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    Best Practices for Operating Campus Child Care Centers

    How to minimize risks that child care centers on your campus can create

    Child care centers your K-12 school, college, or university operates for children of faculty, staff, or students may provide significant benefits.

    To minimize liability risks, centers must follow state licensure regulations and detailed guidelines experts in the field develop. These best practices will help you develop policies and actions to protect a vulnerable population.

    Examine Facility Design, Maintenance, and Safety

    Consider using the design guide developed for child care centers in federal buildings.

    Include the center in your annual facilities audit. Inspect playgrounds monthly. Establish procedures for these practices and for timely completion of maintenance issues.

    Collaborate with sanitation services to develop procedures for cleaning:

    • Toys and equipment
    • Food preparation and service areas
    • Changing areas

    Properly train care providers on sanitary techniques.

    Restrict access to authorized people. Require visitors to sign in and out. Always supervise them.

    Screen and Train Staff

    The National Association of Child Care Resource & Referral Agencies recommends conducting comprehensive screening on center employees and volunteers — such as interns — and requiring paid care providers to get state licenses.

    Regularly train employees and volunteers on:

    • Age-appropriate activities
    • Positive discipline
    • Proper boundaries
    • Reporting suspected abuse as state law requires

    Follow the staffing ratios and room capacity guidelines the American Academy of Pediatrics recommends. Consider ways to eliminate secluded areas where bullying and abuse could occur. Never let a child be alone with an adult.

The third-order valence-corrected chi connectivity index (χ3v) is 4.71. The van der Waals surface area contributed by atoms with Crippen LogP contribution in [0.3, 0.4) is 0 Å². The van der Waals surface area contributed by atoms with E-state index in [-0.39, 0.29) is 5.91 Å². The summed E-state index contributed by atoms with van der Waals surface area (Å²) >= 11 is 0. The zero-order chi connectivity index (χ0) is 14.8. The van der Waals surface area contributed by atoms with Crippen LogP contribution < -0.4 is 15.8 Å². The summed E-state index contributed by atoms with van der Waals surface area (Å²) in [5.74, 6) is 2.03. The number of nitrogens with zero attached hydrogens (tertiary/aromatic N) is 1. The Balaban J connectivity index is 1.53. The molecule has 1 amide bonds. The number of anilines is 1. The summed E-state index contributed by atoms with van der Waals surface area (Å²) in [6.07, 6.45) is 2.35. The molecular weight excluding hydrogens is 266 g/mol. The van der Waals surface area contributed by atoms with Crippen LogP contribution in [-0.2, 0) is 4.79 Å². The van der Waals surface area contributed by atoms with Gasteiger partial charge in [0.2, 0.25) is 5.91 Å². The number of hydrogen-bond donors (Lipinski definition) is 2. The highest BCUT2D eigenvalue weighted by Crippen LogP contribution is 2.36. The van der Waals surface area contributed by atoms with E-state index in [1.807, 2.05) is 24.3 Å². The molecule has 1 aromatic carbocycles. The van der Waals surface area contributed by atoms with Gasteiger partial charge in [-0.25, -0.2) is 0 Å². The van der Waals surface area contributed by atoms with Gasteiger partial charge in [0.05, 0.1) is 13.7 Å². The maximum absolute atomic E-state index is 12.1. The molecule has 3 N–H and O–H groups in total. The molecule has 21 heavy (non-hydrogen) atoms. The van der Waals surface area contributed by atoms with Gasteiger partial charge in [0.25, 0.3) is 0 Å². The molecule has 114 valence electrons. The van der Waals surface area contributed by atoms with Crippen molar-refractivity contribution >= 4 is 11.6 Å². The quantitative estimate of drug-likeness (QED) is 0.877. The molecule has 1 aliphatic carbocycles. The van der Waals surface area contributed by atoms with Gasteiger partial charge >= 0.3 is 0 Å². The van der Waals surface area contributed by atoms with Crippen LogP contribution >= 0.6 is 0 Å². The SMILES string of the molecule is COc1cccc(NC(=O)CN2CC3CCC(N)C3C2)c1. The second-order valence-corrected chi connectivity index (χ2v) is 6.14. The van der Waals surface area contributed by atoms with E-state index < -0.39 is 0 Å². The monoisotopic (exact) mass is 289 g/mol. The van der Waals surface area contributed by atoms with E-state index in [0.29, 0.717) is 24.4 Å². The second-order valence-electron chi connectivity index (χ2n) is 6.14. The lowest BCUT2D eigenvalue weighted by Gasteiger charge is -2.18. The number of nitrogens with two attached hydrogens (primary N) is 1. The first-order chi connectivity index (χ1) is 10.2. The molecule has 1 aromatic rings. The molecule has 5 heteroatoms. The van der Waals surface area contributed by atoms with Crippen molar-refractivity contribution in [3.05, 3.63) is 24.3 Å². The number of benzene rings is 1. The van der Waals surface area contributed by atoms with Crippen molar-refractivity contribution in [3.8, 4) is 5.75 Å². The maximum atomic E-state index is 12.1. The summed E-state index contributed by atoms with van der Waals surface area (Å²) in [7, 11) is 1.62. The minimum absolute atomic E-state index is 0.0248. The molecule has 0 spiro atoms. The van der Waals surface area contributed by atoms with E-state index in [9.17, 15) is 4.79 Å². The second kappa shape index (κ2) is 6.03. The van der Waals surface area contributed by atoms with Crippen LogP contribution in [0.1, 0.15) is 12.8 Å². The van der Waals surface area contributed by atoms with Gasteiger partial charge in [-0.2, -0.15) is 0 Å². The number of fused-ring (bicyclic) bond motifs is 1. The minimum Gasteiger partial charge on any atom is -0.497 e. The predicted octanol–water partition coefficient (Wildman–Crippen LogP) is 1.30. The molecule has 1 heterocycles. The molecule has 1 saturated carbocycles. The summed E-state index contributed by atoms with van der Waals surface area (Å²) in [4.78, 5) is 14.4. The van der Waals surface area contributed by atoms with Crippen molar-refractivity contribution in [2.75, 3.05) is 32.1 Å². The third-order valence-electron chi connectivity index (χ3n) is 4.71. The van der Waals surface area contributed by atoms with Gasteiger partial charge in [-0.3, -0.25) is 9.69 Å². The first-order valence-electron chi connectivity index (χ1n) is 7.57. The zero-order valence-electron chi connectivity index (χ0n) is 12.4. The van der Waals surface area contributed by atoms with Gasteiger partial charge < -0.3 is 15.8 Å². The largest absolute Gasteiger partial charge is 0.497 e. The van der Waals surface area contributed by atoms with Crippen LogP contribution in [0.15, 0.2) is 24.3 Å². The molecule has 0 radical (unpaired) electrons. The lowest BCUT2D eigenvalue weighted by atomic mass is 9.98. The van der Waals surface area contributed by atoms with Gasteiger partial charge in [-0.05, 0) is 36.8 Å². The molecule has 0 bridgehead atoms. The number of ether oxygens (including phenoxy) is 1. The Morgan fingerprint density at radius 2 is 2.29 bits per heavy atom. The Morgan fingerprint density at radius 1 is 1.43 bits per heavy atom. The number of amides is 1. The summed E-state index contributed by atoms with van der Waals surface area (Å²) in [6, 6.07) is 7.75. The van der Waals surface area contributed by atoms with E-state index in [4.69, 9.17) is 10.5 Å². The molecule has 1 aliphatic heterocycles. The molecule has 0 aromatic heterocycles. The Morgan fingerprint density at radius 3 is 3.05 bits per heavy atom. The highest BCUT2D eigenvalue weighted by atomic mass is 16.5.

Examine Operations

    Based on children’s ages and special needs, develop procedures for:

    • Admissions
    • Accommodations
    • Emergency response

    In emergency plans, detail response procedures for crises, sick or injured children, and flu containment. Also include an emergency closure policy.


    • Medication administration
    • Temporary exclusion of sick children
    • Communicable disease reporting requirements in a health plan

    Provide the policy to parents.

    Require immunization records and a health clearance for annual enrollment, and require parents to sign an authorization for emergency care.

    Train employees on prompt parental notification of incidents. Also establish procedures for:

    • Sign-in/sign-out authorization
    • Field trips and transportation
    • Back-up child care

    If your institution leases facilities to third-party child care providers, consult with state agencies regarding their landlord responsibilities. Allocate inspection and maintenance responsibilities in the lease.

    Additional Resources

    Healthy Child Care America: Resource Library
    Healthy Child Care America: State Contacts
    National Association for the Education of Young Children (NAEYC): Pursuing Accreditation
    NAEYC: Position Statements on Ethical Conduct

    By Alyssa Keehan, Esq., CPCU, ARM, Director of Risk Research. Alyssa oversees the development of UE’s risk management content, ensuring reliable and trustworthy guidance for our members. Her areas of expertise include campus sexual misconduct, Title IX, threat assessment, campus security, contracts, and risk transfer. She previously handled UE liability claims and held positions in the fields of education and insurance.

    January 2012, Reviewed November 2020